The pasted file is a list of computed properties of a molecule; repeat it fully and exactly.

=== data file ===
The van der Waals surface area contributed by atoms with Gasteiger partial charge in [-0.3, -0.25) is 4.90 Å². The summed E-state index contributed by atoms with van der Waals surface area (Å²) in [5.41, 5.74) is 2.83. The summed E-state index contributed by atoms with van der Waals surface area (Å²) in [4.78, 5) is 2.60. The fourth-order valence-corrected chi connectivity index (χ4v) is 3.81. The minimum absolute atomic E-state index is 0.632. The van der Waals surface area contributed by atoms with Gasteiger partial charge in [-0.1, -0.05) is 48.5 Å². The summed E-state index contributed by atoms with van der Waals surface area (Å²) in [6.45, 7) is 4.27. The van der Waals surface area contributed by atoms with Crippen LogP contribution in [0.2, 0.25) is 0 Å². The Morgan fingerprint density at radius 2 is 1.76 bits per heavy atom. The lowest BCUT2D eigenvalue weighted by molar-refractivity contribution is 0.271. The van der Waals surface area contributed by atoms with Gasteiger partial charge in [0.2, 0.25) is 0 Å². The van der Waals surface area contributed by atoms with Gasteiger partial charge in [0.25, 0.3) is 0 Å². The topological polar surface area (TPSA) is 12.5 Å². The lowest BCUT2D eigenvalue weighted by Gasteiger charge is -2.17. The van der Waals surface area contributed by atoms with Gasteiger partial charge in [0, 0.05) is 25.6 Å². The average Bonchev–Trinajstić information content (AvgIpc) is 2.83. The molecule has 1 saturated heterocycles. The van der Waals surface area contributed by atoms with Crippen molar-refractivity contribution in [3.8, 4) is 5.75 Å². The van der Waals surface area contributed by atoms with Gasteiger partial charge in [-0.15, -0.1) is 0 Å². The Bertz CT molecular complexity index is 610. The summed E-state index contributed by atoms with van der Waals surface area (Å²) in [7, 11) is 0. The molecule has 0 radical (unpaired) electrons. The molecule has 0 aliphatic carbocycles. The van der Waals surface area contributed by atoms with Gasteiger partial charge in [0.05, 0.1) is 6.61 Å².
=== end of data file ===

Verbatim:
The van der Waals surface area contributed by atoms with Gasteiger partial charge in [-0.3, -0.25) is 4.90 Å². The summed E-state index contributed by atoms with van der Waals surface area (Å²) in [5.41, 5.74) is 2.83. The summed E-state index contributed by atoms with van der Waals surface area (Å²) in [4.78, 5) is 2.60. The fourth-order valence-corrected chi connectivity index (χ4v) is 3.81. The minimum absolute atomic E-state index is 0.632. The van der Waals surface area contributed by atoms with Gasteiger partial charge in [-0.1, -0.05) is 48.5 Å². The summed E-state index contributed by atoms with van der Waals surface area (Å²) in [6.45, 7) is 4.27. The van der Waals surface area contributed by atoms with Crippen LogP contribution in [0.2, 0.25) is 0 Å². The Morgan fingerprint density at radius 2 is 1.76 bits per heavy atom. The lowest BCUT2D eigenvalue weighted by molar-refractivity contribution is 0.271. The van der Waals surface area contributed by atoms with Gasteiger partial charge in [0.2, 0.25) is 0 Å². The van der Waals surface area contributed by atoms with Gasteiger partial charge in [0.25, 0.3) is 0 Å². The topological polar surface area (TPSA) is 12.5 Å². The lowest BCUT2D eigenvalue weighted by Gasteiger charge is -2.17. The van der Waals surface area contributed by atoms with Gasteiger partial charge in [0, 0.05) is 25.6 Å². The average Bonchev–Trinajstić information content (AvgIpc) is 2.83. The molecule has 1 saturated heterocycles. The van der Waals surface area contributed by atoms with Crippen molar-refractivity contribution in [3.8, 4) is 5.75 Å². The van der Waals surface area contributed by atoms with Gasteiger partial charge in [-0.15, -0.1) is 0 Å². The Bertz CT molecular complexity index is 610. The summed E-state index contributed by atoms with van der Waals surface area (Å²) in [7, 11) is 0. The molecule has 0 radical (unpaired) electrons. The molecule has 0 aliphatic carbocycles. The van der Waals surface area contributed by atoms with Gasteiger partial charge in [0.05, 0.1) is 6.61 Å².